SEO Hot Tub 17th September 2010
Welcome to another round of the Bruce Clay SEO Hot Tub. It has been tumultuous to say the least. The topics covered in this session include Google Instant, Google Indexing, SVG files and Weighted Sorting for Google Analytics.
The most ‘quacked’ topic of the week goes to Google Instant. Google introduced a new feature that allows the user to search for results more efficiently.
The three new functionalities available with Google Instant search are:
1. Dynamic Results: The search results pages that normally are displayed after you hit the ‘Enter’ key, are now dynamically changing according to the predictive keywords being displayed in the search box. This means more interaction and faster delivery of content so you can find what you want. Example shots below: the keyword “h” v.s. “hi”
Google Instant Search for “h”
Google Instant Search for “hi”
2. Predictions: Google attempts to predict what you are typing by finishing off your keyword phrase with the light gray letters. E.g. if you type “hi” the grey letters will predict the word “hilton” and sure enough, if you look down it will be the search results page for the keyword “hilton”.
3. Scroll to search: When you are typing in your key phrase, you are shown several examples of suggested results
A lot of people have been trying to gauge how Google Instant will affect the search engine marketing industry, and in particular search engine optimisation. We at Bruce Clay will be looking closely at the implications as they unfold. In regards to discussions that Google Instant will kill SEO, Matt Cutts has responded to that issue on his blog.
For more information on how Google Instant will impact the industry, please refer to a previous post by our director, Jeremy Bolt. The easiest and most entertaining way to find out more about Google Instant is to just try it out yourself!
Google Instant can be accessed on their introduction page. It is currently only on Google.com, and can only be used with a Google account login.
Google announced on August 31st that they will now be displaying search results for .svg, much like how they are doing now with .ppt files.
A quick crash course lesson on SVG: Scalable Vector Graphics (SVG) is a family of specifications of an XML-based file format for describing two-dimensional vector graphics, both static and dynamic (i.e. interactive or animated).
A major benefit of SVG files over more common web image files such as JPEG and GIF is that the image does not lose resolution or ‘blur’ as you change the size of the image.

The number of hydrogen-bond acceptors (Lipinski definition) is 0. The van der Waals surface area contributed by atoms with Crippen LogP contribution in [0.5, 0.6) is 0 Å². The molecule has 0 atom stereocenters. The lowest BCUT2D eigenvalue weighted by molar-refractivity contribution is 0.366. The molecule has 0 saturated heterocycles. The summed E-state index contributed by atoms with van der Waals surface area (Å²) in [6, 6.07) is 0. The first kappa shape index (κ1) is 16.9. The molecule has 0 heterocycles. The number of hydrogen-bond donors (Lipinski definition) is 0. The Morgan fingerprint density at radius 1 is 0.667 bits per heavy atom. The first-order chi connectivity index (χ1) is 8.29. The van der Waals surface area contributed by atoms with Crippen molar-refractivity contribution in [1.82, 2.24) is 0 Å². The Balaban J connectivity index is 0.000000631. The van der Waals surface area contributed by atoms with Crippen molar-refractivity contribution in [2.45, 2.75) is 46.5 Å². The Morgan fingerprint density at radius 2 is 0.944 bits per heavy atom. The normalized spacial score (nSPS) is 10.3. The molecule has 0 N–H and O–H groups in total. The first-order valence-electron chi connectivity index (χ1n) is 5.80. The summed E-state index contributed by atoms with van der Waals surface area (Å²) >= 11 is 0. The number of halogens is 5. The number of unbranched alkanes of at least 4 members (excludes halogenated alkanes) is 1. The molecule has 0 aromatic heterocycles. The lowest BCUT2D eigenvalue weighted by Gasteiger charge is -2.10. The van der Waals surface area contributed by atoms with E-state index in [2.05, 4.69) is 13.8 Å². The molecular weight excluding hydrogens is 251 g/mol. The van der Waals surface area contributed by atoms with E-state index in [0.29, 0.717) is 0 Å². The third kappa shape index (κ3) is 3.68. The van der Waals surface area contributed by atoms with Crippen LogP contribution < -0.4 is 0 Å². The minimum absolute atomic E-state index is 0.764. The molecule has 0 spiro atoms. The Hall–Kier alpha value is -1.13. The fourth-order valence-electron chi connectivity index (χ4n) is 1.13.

A few weeks ago, Google officially announced that one domain will be able to rank for multiple search results for a particular keyword.
A post by Ian Lurie has come up, and below are some tips that may aid you in your efforts to secure multiple search results for a single domain for a keyword:
- Have a lot of unique backlinking domains: build links from a variety of unique domains. (Unique means domains that are not owned by the same website you are optimising for and also includes any domains that do not have the same IP Address.)
- Focus the link love: do a search “[brand name] inurl:www.yoursite.com” or “[brand name] site:www.yoursite.com”. You will see the list of pages deemed most relevant to Google for that key term. Create a linking strategy to support those top 10 pages shown.
- Optimise around your brand: Put your brand name at the end of every title tag on your site
- Use your brand name and keywords throughout the site: This has to do with contextual relevance. Mentioning your brand key terms throughout the site may improve rankings.
- Don’t count on brand-only stacked results: Take a look at your analytics data, and see what brand + keyword searches bring you the most traffic. Then apply the above steps for those phrases.
- Get external links for sub-pages: Every brand-stacking instance I saw used pages with at least 20 unique domains pointing at them.
The above post gives some insight into how to get your business to become a label for Google Maps. This post was based on words from Google Product Manager, Matthew Leske.
This is a great addition to boost visibility in Google maps. Because there is only one label available for each building, and your business is part of a skyscraper, you will be given dominant visibility in Google maps over your physical neighbours.
The factors that influence the appearance of your business as a label are:
- Clearly defined categories
- Quality citations
- Wikipedia entry (specifically mentioned)
- Search volume of business
- Other relevant info
Google has now come up with a weighted sort algorithm to help sift for the key insights for analytics. It creates a weight sort between metrics such as Visits and Bounce Rate to get the balance of the two metrics.
Instead of just sorting by ascending or descending order for a metric, you can check the weighted sort button and then Google will use the two chosen metrics to find a good balance of both which is then more insightful. Example screenshots on improving bounce rate below:
This is a list of referrers sorted by “Visits”. We can see that bounce rates are on the right; let’s try sorting them by highest bounce rate:
This is not very helpful. Let’s check out what happens when we turn on weighted sort!
Ta-da! Using weighted sort, we now have high “Visits” volume referrers with high bounce rate. We can definitely make a bigger impact here.
So now we can get a list of data that has high volume but also with a high percentage of bounce rate. We are more likely to make a difference by improving results from these referrers. Note that it is only available on certain popular metrics so hop onto Google Analytics and see what gold nuggets you can discover.
And with the post on Google Analytics and weighted sort, that concludes the SEO Hot Tub. Thanks for tuning into the Bruce Clay blog.